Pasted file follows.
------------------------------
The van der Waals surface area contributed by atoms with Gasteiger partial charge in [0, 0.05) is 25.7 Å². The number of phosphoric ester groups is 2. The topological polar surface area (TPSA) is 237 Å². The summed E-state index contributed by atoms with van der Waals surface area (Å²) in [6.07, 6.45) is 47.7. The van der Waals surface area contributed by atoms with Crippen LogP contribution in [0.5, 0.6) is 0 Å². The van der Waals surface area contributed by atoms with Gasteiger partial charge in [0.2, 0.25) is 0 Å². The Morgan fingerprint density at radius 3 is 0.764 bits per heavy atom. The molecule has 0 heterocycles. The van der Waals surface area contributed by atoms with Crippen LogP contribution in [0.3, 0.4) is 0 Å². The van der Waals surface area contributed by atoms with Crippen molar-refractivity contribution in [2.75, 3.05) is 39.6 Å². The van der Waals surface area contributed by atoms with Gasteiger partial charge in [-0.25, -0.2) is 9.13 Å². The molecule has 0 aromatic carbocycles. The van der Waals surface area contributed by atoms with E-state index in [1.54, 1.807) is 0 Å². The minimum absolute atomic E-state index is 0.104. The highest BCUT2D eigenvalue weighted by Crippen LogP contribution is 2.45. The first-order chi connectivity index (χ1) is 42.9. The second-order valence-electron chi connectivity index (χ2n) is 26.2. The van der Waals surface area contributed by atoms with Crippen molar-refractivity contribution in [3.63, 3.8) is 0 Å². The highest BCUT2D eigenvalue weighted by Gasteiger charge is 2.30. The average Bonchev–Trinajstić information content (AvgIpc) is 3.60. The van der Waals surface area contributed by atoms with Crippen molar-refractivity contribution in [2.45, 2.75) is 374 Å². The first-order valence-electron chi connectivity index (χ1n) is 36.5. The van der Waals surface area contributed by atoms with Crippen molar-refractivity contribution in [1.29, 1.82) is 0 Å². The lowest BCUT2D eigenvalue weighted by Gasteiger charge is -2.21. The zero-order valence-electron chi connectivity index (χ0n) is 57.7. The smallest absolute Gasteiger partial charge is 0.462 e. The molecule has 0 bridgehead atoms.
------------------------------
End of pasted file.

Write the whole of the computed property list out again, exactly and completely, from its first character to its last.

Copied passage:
The van der Waals surface area contributed by atoms with Gasteiger partial charge in [0, 0.05) is 25.7 Å². The number of phosphoric ester groups is 2. The topological polar surface area (TPSA) is 237 Å². The summed E-state index contributed by atoms with van der Waals surface area (Å²) in [6.07, 6.45) is 47.7. The van der Waals surface area contributed by atoms with Crippen LogP contribution in [0.5, 0.6) is 0 Å². The van der Waals surface area contributed by atoms with Gasteiger partial charge in [0.2, 0.25) is 0 Å². The Morgan fingerprint density at radius 3 is 0.764 bits per heavy atom. The molecule has 0 heterocycles. The van der Waals surface area contributed by atoms with Crippen LogP contribution in [0.3, 0.4) is 0 Å². The van der Waals surface area contributed by atoms with Crippen molar-refractivity contribution in [2.75, 3.05) is 39.6 Å². The van der Waals surface area contributed by atoms with Gasteiger partial charge in [-0.25, -0.2) is 9.13 Å². The molecule has 0 aromatic carbocycles. The van der Waals surface area contributed by atoms with E-state index in [1.54, 1.807) is 0 Å². The minimum absolute atomic E-state index is 0.104. The highest BCUT2D eigenvalue weighted by Crippen LogP contribution is 2.45. The first-order chi connectivity index (χ1) is 42.9. The second-order valence-electron chi connectivity index (χ2n) is 26.2. The van der Waals surface area contributed by atoms with Crippen molar-refractivity contribution in [3.63, 3.8) is 0 Å². The highest BCUT2D eigenvalue weighted by Gasteiger charge is 2.30. The average Bonchev–Trinajstić information content (AvgIpc) is 3.60. The van der Waals surface area contributed by atoms with Crippen molar-refractivity contribution in [2.45, 2.75) is 374 Å². The first-order valence-electron chi connectivity index (χ1n) is 36.5. The van der Waals surface area contributed by atoms with Crippen molar-refractivity contribution in [1.29, 1.82) is 0 Å². The lowest BCUT2D eigenvalue weighted by Gasteiger charge is -2.21. The zero-order valence-electron chi connectivity index (χ0n) is 57.7. The smallest absolute Gasteiger partial charge is 0.462 e. The molecule has 0 bridgehead atoms.